The science is in. climate change will impact the strength of storms. In fact, some models predict that Category 4 and 5 hurricanes in the North Atlantic could become nearly twice as common over the next century as a result of climate change. The appearance of Dorian in 2019 was the fourth straight year in which a Category 5 hurricane formed in the Atlantic, making it the longest streak on record. Hurricane Dorian, which tied for the strongest storm ever recorded in the Atlantic, assaulted the northern islands of The Bahamas with its unbelievable winds – not to mention the storm surge for over 40 hours, making it one of the most costly deadliest disasters to ever hit the archipelagic nation.


Sadly, climate change is forcing us to accept a new norm of weather patterns. Storms will be stronger, wetter, and slower moving, making the results even more catastrophic for communities.

Tropical StormsHurricanesTropical Depressions

In addition to plans to preserve life and property, major steps must be taken to reduce the impacts on businesses and increase the resiliency of government functions and infrastructure. Protecting our businesses and public services is one of the first steps to establishing a country resilient to the changing environment. When disaster strikes, communities need employment to help repair and rebuild, so businesses must remain operational or at the very least require less to get their systems back online. Also, of great importance, is citizens’ ability to communicate with their government and access critical municipal groups and emergency information. This requires governments to take new considerations in terms of disaster recovery and the resiliency of their communications and IT infrastructure.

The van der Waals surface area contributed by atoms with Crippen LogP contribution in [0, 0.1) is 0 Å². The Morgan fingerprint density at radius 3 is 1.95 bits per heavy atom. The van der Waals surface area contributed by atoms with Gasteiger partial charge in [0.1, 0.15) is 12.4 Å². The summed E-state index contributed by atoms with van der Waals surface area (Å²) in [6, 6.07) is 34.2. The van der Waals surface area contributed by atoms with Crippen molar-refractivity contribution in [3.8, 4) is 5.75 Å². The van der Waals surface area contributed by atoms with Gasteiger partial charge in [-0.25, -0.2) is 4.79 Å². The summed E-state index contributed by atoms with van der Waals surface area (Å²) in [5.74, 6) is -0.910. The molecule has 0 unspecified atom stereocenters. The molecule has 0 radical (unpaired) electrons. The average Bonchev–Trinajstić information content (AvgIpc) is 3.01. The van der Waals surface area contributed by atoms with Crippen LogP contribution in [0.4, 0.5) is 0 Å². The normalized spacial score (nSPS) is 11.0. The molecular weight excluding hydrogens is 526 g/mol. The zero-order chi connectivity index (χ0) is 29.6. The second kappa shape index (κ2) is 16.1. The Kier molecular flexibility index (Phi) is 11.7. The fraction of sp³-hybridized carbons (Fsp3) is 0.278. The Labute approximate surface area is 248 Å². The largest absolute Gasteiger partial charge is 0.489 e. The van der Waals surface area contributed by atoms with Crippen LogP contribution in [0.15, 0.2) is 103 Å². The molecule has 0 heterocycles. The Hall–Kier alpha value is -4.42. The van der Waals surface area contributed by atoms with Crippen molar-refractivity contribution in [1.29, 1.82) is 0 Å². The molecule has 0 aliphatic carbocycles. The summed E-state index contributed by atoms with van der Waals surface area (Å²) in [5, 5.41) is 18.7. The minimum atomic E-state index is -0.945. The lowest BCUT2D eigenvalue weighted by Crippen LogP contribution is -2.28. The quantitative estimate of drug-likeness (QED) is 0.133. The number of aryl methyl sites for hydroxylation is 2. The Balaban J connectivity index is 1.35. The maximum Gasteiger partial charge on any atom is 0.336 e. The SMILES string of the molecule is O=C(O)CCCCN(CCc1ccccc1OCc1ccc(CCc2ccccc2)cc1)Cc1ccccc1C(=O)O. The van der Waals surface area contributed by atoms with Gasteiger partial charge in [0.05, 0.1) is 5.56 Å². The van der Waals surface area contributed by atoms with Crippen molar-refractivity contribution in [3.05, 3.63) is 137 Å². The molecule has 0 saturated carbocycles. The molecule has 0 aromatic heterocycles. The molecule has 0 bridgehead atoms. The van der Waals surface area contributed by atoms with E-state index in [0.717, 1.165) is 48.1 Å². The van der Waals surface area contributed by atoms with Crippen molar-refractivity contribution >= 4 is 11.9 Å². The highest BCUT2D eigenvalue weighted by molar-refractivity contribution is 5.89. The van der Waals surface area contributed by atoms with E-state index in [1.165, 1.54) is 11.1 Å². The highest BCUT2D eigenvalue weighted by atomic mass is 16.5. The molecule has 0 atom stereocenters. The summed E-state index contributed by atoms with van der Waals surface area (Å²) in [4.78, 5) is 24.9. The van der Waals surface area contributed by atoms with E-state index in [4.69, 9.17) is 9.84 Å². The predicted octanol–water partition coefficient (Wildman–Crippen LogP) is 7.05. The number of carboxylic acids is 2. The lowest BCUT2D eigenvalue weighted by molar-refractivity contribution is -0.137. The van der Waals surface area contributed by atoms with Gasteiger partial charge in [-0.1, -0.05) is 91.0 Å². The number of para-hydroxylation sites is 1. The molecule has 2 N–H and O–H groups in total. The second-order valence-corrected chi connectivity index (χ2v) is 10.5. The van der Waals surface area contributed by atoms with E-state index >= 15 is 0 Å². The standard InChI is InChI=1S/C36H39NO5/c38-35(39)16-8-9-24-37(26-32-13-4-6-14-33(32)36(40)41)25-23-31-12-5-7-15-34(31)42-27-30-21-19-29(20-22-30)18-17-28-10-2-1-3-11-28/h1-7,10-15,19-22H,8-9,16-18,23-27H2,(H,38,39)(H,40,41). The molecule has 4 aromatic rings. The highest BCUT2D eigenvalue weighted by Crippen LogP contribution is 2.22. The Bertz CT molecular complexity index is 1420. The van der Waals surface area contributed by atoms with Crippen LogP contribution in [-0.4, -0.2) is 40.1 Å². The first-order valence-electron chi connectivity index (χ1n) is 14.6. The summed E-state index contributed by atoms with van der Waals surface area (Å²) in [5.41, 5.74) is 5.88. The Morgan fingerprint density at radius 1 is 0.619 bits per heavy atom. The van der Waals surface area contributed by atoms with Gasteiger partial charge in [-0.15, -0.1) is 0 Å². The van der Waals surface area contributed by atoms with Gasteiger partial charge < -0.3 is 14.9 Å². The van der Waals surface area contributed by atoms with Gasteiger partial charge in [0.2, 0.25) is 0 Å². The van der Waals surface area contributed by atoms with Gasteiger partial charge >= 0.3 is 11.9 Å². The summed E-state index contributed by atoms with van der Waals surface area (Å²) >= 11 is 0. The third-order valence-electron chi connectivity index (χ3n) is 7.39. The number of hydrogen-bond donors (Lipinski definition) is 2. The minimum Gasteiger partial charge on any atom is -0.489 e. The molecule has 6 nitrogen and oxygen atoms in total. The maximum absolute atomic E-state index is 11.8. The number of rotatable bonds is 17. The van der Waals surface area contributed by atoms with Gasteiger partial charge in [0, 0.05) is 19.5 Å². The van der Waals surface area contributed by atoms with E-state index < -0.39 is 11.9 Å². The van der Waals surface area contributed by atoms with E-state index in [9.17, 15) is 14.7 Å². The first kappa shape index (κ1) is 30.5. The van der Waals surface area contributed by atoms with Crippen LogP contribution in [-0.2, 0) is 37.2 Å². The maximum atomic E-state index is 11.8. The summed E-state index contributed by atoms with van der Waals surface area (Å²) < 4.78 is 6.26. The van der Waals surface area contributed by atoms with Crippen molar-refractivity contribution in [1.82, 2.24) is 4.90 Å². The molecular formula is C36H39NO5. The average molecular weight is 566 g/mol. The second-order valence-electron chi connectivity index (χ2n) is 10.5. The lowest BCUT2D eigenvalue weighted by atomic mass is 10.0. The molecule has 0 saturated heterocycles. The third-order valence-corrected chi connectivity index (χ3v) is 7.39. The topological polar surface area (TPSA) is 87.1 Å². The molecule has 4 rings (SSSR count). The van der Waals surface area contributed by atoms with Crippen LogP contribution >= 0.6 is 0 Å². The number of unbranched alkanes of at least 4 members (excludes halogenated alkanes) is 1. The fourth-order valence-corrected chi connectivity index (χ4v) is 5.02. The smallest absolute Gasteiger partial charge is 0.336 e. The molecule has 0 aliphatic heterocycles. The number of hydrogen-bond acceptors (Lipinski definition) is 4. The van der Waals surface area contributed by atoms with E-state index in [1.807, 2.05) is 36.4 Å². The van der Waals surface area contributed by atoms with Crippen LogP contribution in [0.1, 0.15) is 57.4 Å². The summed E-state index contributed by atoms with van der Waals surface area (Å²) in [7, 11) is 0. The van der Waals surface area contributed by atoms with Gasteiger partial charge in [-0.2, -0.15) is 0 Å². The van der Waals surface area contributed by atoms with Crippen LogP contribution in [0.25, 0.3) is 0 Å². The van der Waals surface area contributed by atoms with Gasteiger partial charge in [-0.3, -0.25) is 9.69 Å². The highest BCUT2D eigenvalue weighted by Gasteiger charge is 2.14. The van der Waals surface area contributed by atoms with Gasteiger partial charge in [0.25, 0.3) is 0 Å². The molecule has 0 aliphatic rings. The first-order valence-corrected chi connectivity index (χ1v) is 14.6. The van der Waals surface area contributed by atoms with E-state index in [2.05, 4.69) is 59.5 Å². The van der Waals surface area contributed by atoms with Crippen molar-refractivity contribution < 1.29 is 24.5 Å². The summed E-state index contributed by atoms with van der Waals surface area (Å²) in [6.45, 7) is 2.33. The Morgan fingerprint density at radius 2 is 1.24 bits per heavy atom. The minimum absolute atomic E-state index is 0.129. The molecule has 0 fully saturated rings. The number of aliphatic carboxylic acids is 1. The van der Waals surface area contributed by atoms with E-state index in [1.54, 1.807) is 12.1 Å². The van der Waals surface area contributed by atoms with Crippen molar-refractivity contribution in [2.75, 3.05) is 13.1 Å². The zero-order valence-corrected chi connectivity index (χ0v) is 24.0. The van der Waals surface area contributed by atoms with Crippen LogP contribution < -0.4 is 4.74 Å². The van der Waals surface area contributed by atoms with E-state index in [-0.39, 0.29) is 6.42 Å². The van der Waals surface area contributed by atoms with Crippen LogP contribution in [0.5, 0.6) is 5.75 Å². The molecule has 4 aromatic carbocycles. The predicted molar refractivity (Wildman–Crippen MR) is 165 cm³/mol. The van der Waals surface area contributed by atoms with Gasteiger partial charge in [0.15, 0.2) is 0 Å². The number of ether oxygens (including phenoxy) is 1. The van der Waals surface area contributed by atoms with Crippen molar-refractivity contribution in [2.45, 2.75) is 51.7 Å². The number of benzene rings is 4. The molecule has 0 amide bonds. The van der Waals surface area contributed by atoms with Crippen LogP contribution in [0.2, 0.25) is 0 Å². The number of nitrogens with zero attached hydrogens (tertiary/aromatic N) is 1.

Tech experts agree the cloud has been transformational for the preparation and management of disaster responses. Disasters can knock out or overload local infrastructure, making access to data and communication systems nearly impossible. The cloud works around this challenge as data is stored and kept accessible far from the disaster zone and can be quickly scaled depending on the traffic and volume. According to the Red Cross, World Disasters Report, access to information when disaster strikes, is just as important as food and water and is an increasingly critical need. Working with a cloud provider, governments and business owners can ensure their data and communications are kept up and secure. Data can be backed up and hosted across multiple locations, outside of flood or hurricane zones, making it accessible if one site goes down.